It was a gamble that didn’t pay off, as Ferguson had to be substituted inside half-an-hour due to a dead leg. Defender Martin Jiranek also limped off early, the victim of a challenge by Bolton midfielder Stuart Holden, who trod on his shin – no doubt accidentally, as McLeish suggested afterwards, but it still looked painful.

By the time both men came off, Bolton were a goal up, with the talented yet erratic Johan Elmander striding through a patched-up back line to score after Ivan Klasnic had helped on a header forward by former Birmingham midfielder Fabrice Muamba. The home defence, reshuffled due to injuries, looked as if they hadn’t had a lot of time together to practise their offside trap. (But then it’s not as easy as it was made to look in The Full Monty.)

It was to Birmingham’s credit that they didn’t fold. Seven minutes before half-time, they equalised with their first serious effort on target. A weak David Wheater clearance fell to Cameron Jerome 25 yards out, and the striker whipped a right-foot shot between Jussi Jaaskelainen and his near post. It was the first goal Bolton had conceded in this season’s FA Cup.

The competition certainly matters to Bolton this season. Manager Owen Coyle has stated that winning it would be a fitting tribute to the great Nat Lofthouse, who died in January, aged 85. Lofthouse scored both Bolton goals the last time they won the cup, beating Manchester United 2-0 in 1958.

Kevin Davies is the Bolton centre-forward who makes a nuisance of himself these days. A man who didn’t have a club when he linked up with Wanderers in 2003, Davies has proved their best signing of the last decade. After a quiet contribution to the first half, he was the key man in the second.

For the first 15 or so minutes of the second half, the game was finely poised. Both sides had penalty appeals turned down – rightly – while Bolton substitute Lee Chung-Yong made a crucial goalline clearance from David Murphy. It would not be the South Korean’s last important contribution.

But a couple of minutes after seeing a goal correctly ruled out for offside, Davies won and scored the penalty that restored Bolton’s lead. He hassled Curtis Davies into a mistake inside his own area, and the Birmingham defender, in attempting to retrieve matters, tripped his opponent. Keeper Ben Foster was sent the wrong way from the spot.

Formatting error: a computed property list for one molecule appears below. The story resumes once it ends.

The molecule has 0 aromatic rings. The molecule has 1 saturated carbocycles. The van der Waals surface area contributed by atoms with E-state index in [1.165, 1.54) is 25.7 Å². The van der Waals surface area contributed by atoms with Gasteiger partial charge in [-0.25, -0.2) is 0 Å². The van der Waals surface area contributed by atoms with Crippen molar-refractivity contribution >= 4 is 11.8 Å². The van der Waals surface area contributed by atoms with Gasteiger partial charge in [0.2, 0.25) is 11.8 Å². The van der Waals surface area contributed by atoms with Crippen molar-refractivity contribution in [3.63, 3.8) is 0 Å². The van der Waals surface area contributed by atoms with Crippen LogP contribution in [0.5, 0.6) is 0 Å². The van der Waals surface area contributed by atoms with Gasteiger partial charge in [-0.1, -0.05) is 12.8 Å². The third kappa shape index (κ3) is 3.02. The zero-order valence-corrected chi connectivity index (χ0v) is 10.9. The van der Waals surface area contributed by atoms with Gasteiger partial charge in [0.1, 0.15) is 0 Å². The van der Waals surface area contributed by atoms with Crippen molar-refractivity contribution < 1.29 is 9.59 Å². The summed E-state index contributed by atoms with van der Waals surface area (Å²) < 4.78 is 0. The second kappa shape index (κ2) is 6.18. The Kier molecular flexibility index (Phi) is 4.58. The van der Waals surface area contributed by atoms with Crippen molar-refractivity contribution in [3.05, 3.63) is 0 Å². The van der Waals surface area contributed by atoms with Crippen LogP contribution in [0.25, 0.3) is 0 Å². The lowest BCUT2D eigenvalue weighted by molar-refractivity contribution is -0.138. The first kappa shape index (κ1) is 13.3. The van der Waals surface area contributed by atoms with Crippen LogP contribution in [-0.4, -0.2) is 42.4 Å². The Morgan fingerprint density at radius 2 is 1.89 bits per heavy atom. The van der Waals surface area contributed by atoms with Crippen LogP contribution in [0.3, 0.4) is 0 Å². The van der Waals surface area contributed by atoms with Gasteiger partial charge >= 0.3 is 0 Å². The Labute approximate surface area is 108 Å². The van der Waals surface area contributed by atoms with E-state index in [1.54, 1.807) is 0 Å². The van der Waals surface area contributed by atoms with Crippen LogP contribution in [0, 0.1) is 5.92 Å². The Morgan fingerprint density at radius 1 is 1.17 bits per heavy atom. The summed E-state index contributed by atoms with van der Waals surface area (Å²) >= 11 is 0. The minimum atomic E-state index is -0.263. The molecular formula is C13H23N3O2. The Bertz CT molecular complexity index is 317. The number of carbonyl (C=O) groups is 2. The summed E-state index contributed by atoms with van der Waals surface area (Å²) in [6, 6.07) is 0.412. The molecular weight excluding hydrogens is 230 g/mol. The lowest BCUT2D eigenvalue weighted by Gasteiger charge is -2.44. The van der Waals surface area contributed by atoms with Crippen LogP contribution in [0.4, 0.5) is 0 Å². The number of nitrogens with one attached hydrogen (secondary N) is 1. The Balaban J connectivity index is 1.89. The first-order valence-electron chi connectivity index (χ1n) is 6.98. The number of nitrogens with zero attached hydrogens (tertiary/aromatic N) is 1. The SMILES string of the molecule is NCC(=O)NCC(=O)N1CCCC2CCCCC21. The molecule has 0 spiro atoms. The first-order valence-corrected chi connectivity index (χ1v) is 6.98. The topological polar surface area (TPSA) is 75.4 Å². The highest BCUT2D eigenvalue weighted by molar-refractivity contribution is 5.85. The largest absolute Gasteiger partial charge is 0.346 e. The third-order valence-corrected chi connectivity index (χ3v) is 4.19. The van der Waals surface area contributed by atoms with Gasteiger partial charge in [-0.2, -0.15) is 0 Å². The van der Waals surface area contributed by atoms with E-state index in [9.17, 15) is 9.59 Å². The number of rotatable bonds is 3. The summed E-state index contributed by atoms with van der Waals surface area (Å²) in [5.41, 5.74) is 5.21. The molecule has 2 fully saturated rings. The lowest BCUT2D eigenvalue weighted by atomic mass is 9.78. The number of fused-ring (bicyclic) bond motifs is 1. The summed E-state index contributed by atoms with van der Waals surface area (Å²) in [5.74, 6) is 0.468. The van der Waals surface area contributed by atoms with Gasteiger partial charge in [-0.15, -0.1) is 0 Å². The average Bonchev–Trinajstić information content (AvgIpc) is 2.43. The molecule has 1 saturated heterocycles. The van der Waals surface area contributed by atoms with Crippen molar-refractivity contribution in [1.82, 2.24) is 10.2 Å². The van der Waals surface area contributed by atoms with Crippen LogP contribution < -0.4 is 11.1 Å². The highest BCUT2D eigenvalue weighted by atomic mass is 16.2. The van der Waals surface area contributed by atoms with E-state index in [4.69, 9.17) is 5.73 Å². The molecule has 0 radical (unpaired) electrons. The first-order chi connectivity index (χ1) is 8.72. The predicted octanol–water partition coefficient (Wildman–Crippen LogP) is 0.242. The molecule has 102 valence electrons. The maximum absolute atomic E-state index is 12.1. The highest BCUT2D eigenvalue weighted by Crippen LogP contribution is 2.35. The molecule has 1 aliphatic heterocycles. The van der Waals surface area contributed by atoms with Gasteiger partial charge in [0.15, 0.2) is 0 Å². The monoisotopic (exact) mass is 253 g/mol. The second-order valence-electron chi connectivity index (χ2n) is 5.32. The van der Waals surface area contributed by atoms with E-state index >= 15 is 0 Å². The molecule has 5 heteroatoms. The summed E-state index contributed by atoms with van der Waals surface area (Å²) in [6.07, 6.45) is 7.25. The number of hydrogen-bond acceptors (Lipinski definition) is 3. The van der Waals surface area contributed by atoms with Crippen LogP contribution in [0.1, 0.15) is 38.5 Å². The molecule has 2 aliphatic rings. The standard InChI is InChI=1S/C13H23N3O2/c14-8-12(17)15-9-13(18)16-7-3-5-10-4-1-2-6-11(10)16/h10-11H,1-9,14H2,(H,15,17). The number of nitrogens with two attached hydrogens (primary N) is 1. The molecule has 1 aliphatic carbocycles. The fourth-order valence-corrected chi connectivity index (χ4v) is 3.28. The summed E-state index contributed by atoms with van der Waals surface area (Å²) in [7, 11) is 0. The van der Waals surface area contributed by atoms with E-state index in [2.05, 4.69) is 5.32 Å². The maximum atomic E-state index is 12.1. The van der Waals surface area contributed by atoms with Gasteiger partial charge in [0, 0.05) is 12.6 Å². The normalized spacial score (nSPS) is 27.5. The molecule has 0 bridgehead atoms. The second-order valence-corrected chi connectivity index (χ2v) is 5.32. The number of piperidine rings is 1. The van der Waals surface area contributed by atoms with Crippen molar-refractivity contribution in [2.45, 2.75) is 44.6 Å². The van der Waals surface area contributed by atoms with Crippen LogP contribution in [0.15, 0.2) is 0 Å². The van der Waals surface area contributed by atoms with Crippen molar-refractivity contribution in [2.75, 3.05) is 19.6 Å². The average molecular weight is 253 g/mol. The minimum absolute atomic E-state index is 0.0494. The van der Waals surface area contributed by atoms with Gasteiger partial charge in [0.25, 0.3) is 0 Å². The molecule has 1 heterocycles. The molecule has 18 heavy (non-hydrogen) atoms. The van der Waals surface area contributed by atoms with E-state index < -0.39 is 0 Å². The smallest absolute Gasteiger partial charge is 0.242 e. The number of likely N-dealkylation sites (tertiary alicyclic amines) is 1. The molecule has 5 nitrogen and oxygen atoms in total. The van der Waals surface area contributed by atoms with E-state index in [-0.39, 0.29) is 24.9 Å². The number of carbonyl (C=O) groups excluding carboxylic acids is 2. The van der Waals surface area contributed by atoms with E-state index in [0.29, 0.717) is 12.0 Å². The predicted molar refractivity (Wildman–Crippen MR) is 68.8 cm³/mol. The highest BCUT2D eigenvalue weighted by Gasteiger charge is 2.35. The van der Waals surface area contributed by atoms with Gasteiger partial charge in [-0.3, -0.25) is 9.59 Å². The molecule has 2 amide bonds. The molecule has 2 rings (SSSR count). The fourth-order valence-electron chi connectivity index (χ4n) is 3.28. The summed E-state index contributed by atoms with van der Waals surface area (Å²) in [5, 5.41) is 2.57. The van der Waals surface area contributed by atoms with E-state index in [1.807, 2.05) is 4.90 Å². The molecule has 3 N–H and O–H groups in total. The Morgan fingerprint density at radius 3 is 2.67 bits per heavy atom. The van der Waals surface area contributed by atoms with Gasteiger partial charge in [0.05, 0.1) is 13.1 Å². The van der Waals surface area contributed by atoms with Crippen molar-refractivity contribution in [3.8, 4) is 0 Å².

That might have been enough in normal circumstances, but Birmingham took inspiration from their anthem ‘Keep right on to the end of the road’. Kevin Phillips’ road can’t have much further to run at the age of 37, but he has a habit scoring key goals when given his chance. This was only Phillips’ third start of the season for Birmingham. He had scored in the previous two. And after Jaaskelainen finger-tipped a marvellous effort on to the post, Phillips made it three out of three, assisted by a team-mate young enough to be his son.

Nathan Redmond only turned 17 last Sunday, and signed his first professional contract in the week. Thrust into action by Ferguson’s early injury, Redmond’s flick with 10 minutes left reached Phillips just outside the penalty area. The striker’s first-time hooked shot looped over the helpless Jaaskelainen and into the net. After scoring, Phillips lay on the ground as if suffering a bad attack of cramp – or perhaps in disbelief.

Birmingham had scored late to beat Arsenal in the Carling Cup final, but this time it was Bolton who kept right on to the end of the road. Again, Davies was involved, climbing above Jean Beausejour to head down for Lee to turn in the last-minute winner.

Coyle spoke afterwards of Davies’ great dedication, and his willingness to keep learning, a couple of weeks shy of his 34th birthday. Success in the FA Cup would mean a lot to a striker who was left out of Gordon Strachan’s Southampton squad for their 2003 final defeat against Arsenal. Davies has indicated that he would love to get his hand on a winners’ medal. Or should that be winner’s medal? Oh, I give up.